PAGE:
But on the whole, DISD schools perform badly in comparison with the urban districts in Dallas' peer cities -- much less in comparison with the schools in most Dallas suburbs.

On the SAT, DISD students scored an average of 850, more than 80 points below the average for the entire peer-city group in 2002. Most of DISD's graduating seniors don't even take the SAT, meaning that many don't intend to go to college.

Dallas ranks well below its more economically dynamic peers in the percentage of adults who have a bachelor's degree or even a high school diploma. Nearly one-third of adults in Dallas did not graduate from high school.

With a few exceptions, such as New York, Boston and Chicago, most American cities don't run their school systems. But some of Dallas' peer cities have been much more creative and aggressive in helping their school districts help students.

When schools are better, there's less reason for families to move to the suburbs. Property values -- and, thus, property-tax receipts -- are higher. Businesses are more likely to put high-wage jobs where they can find skilled workers.

Like weak schools, crime is a corrosive, weakening Dallas' foundation.

Dallas' rates for both violent and property crime decreased slightly from 1997 to 2002. But on average, peer cities achieved four times the reduction in property crime and 14 times the reduction in violent crime.
The violent-crime rate in San Jose, which enjoys the title of "safest big city in America," is one-third of Dallas'. Only Memphis, Baltimore and Detroit are beset by more violent crime than Dallas.

Faced with the numbers, police officials tried to explain them away. More crime is reported in Dallas, they said, because police encourage residents to file reports; in other cities, where it is harder to file a report, many crimes go unreported.

There's a song by Dallasite Michael Gott that has the refrain: "If I'm in denial, I don't want to know." It's hilarious on stage but not so funny if you're talking about crime in your neighborhood.

Civic leader Walt Humann is trying to help revive the Jubilee neighborhood in South Dallas. At a meeting with residents, he asked how many had been the victim of crime in the last six months: 80 percent raised their hands.

You'd think that if things were that bad, someone would have noticed. Yet the mayor and council members were surprised in 2003 to learn that among cities of at least 1 million people, Dallas was on track to record the worst crime rate in the nation -- for the sixth year in a row.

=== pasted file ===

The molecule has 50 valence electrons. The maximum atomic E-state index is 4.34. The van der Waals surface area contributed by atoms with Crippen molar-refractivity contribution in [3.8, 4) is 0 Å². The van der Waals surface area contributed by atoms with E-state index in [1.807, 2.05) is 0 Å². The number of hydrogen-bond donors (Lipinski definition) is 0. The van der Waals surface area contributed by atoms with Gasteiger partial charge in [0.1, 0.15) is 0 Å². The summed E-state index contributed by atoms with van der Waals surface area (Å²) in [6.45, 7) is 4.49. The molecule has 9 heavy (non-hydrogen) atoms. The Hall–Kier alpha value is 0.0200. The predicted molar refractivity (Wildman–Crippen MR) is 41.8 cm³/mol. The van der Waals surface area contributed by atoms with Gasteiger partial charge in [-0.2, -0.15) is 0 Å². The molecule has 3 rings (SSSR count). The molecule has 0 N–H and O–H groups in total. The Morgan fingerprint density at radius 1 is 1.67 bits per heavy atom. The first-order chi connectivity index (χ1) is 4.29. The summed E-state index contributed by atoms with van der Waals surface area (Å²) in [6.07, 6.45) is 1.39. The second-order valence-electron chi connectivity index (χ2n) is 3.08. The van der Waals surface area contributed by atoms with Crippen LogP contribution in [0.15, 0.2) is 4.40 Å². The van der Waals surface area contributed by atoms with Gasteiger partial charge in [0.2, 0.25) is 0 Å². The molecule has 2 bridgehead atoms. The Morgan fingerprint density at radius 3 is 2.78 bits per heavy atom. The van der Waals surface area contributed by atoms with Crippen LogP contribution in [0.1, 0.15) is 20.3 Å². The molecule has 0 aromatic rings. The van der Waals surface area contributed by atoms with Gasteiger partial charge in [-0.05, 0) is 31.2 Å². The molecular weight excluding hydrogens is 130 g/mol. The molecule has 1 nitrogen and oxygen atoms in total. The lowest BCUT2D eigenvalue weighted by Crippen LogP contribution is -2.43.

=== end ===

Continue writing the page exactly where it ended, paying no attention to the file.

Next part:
A lack of serious self-examination isn't new here, said Mr. Schrader, the former Dallas city manager. "That's been a historical problem."

For a contrast, look to Phoenix, where the city manager posts the crime rate, along with those of several peer cities, on the city's Web site. Phoenix considers itself to have a serious crime problem -- auto thefts are sky high -- but City Manager Frank Fairbanks lays out the stats for all to see.
"Transparency is a very powerful tool," said former Phoenix Mayor Skip Rimsza.

ransparency allays suspicion, he said, and suspicion destroys governments the way termites destroy houses.

Ben Click, who came from Phoenix to be Dallas' police chief in 1993, experienced the difference in the two cultures firsthand.

In Phoenix, he said, "you were expected to do the right thing. If something went wrong, you were expected to be upfront about it."

In Dallas, he said, "there was an extreme sensitivity to anything that might lead to some kind of publicity or negative news story."

Getting around Dallas is no picnic, either. Residents of the Dallas metro area spend more time stuck in traffic -- an average of 36 hours a year -- than residents of any peer cities except Houston and San Francisco.

Business leaders surveyed in conjunction with Booz Allen's study listed transportation as their biggest concern. Second was poor air quality, which threatens to trigger federal curbs on industrial expansion.

FINALLY, DALLAS PERFORMS POORLY in the place closest to home: home itself.